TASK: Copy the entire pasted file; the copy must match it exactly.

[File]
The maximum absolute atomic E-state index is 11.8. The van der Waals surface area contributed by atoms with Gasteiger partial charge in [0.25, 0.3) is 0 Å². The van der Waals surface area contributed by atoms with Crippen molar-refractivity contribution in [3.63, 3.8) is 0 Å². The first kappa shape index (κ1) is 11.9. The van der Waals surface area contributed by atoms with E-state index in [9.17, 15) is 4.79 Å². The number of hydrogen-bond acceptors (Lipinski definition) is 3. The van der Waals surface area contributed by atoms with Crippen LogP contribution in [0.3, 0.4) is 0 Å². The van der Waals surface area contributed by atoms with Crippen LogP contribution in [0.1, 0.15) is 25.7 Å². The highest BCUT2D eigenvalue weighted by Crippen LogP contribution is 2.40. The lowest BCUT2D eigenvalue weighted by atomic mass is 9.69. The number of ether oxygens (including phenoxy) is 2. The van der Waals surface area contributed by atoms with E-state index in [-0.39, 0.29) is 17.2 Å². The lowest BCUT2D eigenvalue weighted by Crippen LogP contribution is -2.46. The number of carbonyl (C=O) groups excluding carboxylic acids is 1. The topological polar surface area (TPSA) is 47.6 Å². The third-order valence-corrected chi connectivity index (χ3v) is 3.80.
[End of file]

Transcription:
The maximum absolute atomic E-state index is 11.8. The van der Waals surface area contributed by atoms with Gasteiger partial charge in [0.25, 0.3) is 0 Å². The van der Waals surface area contributed by atoms with Crippen molar-refractivity contribution in [3.63, 3.8) is 0 Å². The first kappa shape index (κ1) is 11.9. The van der Waals surface area contributed by atoms with E-state index in [9.17, 15) is 4.79 Å². The number of hydrogen-bond acceptors (Lipinski definition) is 3. The van der Waals surface area contributed by atoms with Crippen LogP contribution in [0.3, 0.4) is 0 Å². The van der Waals surface area contributed by atoms with Crippen LogP contribution in [0.1, 0.15) is 25.7 Å². The highest BCUT2D eigenvalue weighted by Crippen LogP contribution is 2.40. The lowest BCUT2D eigenvalue weighted by atomic mass is 9.69. The number of ether oxygens (including phenoxy) is 2. The van der Waals surface area contributed by atoms with E-state index in [-0.39, 0.29) is 17.2 Å². The lowest BCUT2D eigenvalue weighted by Crippen LogP contribution is -2.46. The number of carbonyl (C=O) groups excluding carboxylic acids is 1. The topological polar surface area (TPSA) is 47.6 Å². The third-order valence-corrected chi connectivity index (χ3v) is 3.80.